Attention Disorders / ADHD /ADD, Frontal Lobe Dysfunction

Attention issues are currently affecting one in four individuals. More children, adolescents, and adults are becoming aware that they suffer from lack of attention whether diagnosed or not. You may often hear people say, “It seems like EVERYBODY has ADD now. What’s going on?” Well, symptoms which have become known under the general umbrella of “Attention Deficit Disorder” (ADD) or “Attention-Deficit/Hyperactivity Disorder” (ADHD) may not actually be ADD. Many problems diagnosed as ADHD can actually be other issues such as auditory processing difficulties or learning disabilities that have similar symptoms and/or don’t allow attention to developed. Anxiety and depression may also be comorbid or mimic attention issues.

At BiofeedbackWORKS in Virginia, with the use of quantitative Encephalography (qEEG), we are able to identify and address the core deficits in the brain. We treat the problem – not the diagnosis.

At BiofeedbackWORKS, our extensive intake process combined with the latest technology in neurofeedback allows us to develop protocols that target specific areas of the brain. The positive results can be long-lasting. With neurofeedback and individualized qEEG
assessment, we analyze where and how the dysfunction presents in the brain. The qEEG-based protocols, direct the brain to a higher level of function regardless of the accuracy of a health professional initial diagnosis. The brain will begin to respond to training and to resolve issues globally. This only happens incrementally and with time, but the results can be life-changing.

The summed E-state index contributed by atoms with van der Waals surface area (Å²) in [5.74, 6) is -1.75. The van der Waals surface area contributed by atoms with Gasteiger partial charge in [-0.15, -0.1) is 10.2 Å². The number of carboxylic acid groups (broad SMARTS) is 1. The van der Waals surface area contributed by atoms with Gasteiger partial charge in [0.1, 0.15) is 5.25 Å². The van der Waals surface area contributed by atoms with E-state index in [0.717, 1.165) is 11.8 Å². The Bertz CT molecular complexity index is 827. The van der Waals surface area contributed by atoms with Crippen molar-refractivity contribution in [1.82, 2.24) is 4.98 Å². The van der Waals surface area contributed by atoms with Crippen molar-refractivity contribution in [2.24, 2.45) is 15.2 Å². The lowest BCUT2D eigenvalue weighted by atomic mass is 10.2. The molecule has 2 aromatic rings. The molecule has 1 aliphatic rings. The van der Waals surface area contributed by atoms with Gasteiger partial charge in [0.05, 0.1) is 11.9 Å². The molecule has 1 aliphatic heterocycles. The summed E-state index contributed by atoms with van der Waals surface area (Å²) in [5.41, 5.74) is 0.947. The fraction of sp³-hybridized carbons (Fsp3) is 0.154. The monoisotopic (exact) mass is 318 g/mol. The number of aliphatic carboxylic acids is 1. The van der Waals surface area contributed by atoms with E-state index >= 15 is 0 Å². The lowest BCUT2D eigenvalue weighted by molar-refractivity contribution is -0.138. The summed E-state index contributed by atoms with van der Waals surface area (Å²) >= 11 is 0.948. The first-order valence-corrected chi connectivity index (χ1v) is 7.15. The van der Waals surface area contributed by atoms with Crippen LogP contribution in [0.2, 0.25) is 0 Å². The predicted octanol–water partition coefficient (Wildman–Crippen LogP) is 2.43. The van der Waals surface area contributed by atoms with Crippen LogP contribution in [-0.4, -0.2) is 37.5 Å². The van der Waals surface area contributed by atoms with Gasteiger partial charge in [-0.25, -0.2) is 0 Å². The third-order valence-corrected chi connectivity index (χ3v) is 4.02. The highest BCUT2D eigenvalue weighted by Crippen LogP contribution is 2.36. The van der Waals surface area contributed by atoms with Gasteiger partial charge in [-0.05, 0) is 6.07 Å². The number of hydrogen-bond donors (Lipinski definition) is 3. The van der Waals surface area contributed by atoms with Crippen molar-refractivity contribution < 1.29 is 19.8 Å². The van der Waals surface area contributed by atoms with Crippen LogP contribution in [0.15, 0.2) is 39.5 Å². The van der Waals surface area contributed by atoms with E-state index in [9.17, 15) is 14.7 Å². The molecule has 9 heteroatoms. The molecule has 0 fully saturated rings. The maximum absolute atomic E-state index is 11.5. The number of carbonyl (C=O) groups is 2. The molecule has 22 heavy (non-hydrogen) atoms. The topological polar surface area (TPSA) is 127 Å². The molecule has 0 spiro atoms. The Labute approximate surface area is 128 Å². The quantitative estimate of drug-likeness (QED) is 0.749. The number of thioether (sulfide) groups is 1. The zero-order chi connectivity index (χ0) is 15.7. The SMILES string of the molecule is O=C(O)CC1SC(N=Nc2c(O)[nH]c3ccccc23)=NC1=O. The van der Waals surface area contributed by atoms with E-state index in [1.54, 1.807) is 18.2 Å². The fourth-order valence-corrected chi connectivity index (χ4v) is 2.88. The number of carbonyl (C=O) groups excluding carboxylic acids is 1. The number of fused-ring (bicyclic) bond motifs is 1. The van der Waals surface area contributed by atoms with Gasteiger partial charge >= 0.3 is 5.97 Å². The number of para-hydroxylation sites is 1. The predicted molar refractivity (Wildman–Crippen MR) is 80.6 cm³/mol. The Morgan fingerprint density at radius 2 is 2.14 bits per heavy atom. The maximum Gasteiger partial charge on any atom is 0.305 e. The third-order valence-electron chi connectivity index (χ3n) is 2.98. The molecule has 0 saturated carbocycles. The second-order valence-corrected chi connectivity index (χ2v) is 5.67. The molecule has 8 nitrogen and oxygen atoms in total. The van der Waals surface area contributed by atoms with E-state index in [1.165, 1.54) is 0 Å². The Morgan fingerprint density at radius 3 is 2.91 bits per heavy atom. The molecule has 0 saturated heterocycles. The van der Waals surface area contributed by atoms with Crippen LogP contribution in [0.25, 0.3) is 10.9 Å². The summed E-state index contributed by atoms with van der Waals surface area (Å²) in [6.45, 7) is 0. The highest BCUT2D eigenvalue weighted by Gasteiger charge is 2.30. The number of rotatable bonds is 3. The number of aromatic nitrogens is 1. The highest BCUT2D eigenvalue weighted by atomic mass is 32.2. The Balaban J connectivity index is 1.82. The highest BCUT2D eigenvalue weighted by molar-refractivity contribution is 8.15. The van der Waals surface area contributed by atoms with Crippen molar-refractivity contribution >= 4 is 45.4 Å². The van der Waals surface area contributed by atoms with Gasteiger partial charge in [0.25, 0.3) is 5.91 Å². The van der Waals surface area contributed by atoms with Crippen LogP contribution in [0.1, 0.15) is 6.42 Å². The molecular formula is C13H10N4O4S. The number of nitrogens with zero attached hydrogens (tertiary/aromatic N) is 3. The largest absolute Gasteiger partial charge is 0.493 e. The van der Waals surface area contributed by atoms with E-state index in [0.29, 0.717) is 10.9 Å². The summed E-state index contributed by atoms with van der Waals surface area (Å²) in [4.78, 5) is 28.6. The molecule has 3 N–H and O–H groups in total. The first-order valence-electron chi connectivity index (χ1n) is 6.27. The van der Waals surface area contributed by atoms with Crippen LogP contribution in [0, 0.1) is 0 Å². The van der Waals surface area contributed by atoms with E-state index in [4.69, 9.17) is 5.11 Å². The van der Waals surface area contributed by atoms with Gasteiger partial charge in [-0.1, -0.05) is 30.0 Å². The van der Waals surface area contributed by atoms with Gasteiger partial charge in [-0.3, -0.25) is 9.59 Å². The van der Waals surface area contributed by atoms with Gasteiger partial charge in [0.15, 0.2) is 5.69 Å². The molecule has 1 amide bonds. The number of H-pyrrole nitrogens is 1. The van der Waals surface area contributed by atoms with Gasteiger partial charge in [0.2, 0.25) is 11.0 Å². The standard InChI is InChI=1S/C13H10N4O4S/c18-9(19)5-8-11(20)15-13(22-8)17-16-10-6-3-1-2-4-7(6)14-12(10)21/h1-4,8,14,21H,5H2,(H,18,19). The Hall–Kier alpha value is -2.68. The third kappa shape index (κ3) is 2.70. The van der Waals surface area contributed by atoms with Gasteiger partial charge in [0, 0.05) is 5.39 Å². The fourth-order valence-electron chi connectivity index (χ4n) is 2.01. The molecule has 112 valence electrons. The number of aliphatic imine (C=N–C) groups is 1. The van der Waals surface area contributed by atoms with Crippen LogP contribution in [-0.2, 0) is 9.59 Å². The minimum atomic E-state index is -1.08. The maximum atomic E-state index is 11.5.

At BiofeedbackWORKS we recognize that all people are not the same. Using the qEEG we can often observe attributes of brain function that cannot be seen in the raw EEG signal. Research demonstrates the strong correlates of qEEG profiles with ADHD symptoms as well as the clear benefits of using qEEG in helping with diagnoses and predicting/evaluating treatment response. One of the problems that can occur in using qEEG for assessment of attention issues is recording the clients’ brainwave activity only in a resting state, whether with eyes open or eyes closed. However, important discriminative differences may occur only when cognitive challenges are introduced. To address this issue we record the brain activity not only in a resting state but also while the client is under task such as reading, writing or math exercises.

In addition, we administer the Individual Verbal and Auditory Assessment (IVA) to every client 6-years old and above. This assessment is unique in that it tests both verbal and visual inattention and impulsivity simultaneously. We use this measurement to help develop our protocols as well as to assess improvement or changes which are tracked every 20 sessions.

EEG studies dating back to 1960’s and 1970’s were suggestive of some EEG markers associated with ADD/ADHD. More recent studies based on qEEG have supported these findings and report that there is often a significant excess of slow brain wave activity in boys with the inattentive form of ADD/ADHD in comparison to normal control individuals. In addition, studies show that the excess slow activity (usually dominant theta and/or slow alpha waves) occurred primarily during academic challenges such as reading and drawing and may or may not be present in non-academic tasks. This means that many people with attention problems will present with a somewhat normal EEG pattern when resting but they will produce abnormal EEG patterns when they are trying to perform a task. You might hear someone say “The harder I try the harder the task becomes and the less successful I am.” This dilemma is real and not just an excuse for “laziness” or a lack of desire. This is actually a real problem as a result of the way their brain functions. As these people try to perform a task the area of the brain responsible for that function shuts down, virtually goes to sleep. The wonderful thing is that neurofeedback can teach the individual how to strengthen these areas of the brain and improve function.